Sunday, September 11, 2011

Naturalist One, Out.

So, this has not been my week for wildlife.

For the past several nights, I’ve been hearing the coyotes yipping and singing west of my barn. Anyone who’s ever heard a pack of coyotes singing knows that it’s a sound that gives a normal person the chills. The first night I heard them, they were off in the distance. The second night, they sounded like they were in my back yard, so to speak. The singing woke me up at 3 in the morning, and then I had to go check on the horses. They were sleeping contentedly in their pen in the front yard. Evidently they were not as creeped out by the coyote choir as I was.
The next night – Thursday- The coyotes were at it again. I heard them singing in the distance around 11pm, but went to sleep anyway. I could hear RC chewing in the yard, so the ponies were unperturbed. I heard them again at 1 AM and they were close. The singing raised the hair on the back of my neck, but I assumed that they hadn’t bothered the horses yet, so they were probably on the other side of the creek. I lay in bed listening.

I heard yipping, singing coyotes. Close, probably not 100 yards from my bedroom window (though I am safely on the second story with poodles snuggled around me).

Then I heard the sound of horses running.

Not good. Not good at all. Flashes of the worst possibly scenario ran through my mind. Delight, cut and bleeding; RC, breaking a leg; A mangy coyote, stomped and mangled but not dead.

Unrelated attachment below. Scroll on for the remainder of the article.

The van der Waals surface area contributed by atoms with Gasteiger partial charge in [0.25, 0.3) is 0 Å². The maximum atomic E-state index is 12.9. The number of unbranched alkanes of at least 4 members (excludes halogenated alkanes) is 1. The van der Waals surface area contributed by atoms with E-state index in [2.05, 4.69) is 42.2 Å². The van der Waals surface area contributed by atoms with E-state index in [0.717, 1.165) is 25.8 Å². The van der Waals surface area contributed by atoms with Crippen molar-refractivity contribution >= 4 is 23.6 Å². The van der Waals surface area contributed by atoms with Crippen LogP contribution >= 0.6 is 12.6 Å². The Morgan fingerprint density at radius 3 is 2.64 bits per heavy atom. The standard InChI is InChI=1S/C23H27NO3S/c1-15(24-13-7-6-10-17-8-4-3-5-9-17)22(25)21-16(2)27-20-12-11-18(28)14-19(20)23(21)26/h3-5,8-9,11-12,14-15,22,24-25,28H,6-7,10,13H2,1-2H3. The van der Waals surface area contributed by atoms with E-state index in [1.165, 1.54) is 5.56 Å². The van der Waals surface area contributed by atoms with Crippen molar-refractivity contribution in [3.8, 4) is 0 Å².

In the time it took to sit bolt upright in bed, dislodge the poodles and grab a sweatshirt a there was a new sound.


I made it downstairs, grabbed my shoes, and flung open the front door armed with a flashlight to find… Two horses contentedly munching their hay. I did a quick scan and saw nothing that could possibly harm one of my poor ponies and returned to bed.
Silence, except for the crunching of hay between RC’s big white molars, greeted me. The next morning when I surveyed fed hay, I checked the fence line in the back pasture: 50 feet of downed hotwire.
It took me half an hour to reassemble the fence line to make it horse safe, but no real damage had been done. And I now know what a pack of coyotes sound like when they hit a fence with a ten mile charger on it. Somehow I doubt they’ll be back.

My second run in with nature occurred on my drive home from work on a Friday afternoon. I was slowed to a stop as the car in front of me made a left hand turn. They turned, I lifted my foot off the brake, and a deer moseyed across the road. There isn’t much traffic around here, so I just sat on the road and watched the deer gracefully walk into the forest on the other side of the road. As she disappeared into the green, I lifted my foot to move from brake to gas when BAM.
Evidently Bambi had a buddy. A clumsy simple buddy. The deer bolted from the same tree line that the first doe had come from, only instead of a stately walk, this one chose the blind run method. Right into my stopped truck.

And people say that these things are difficult to hunt?

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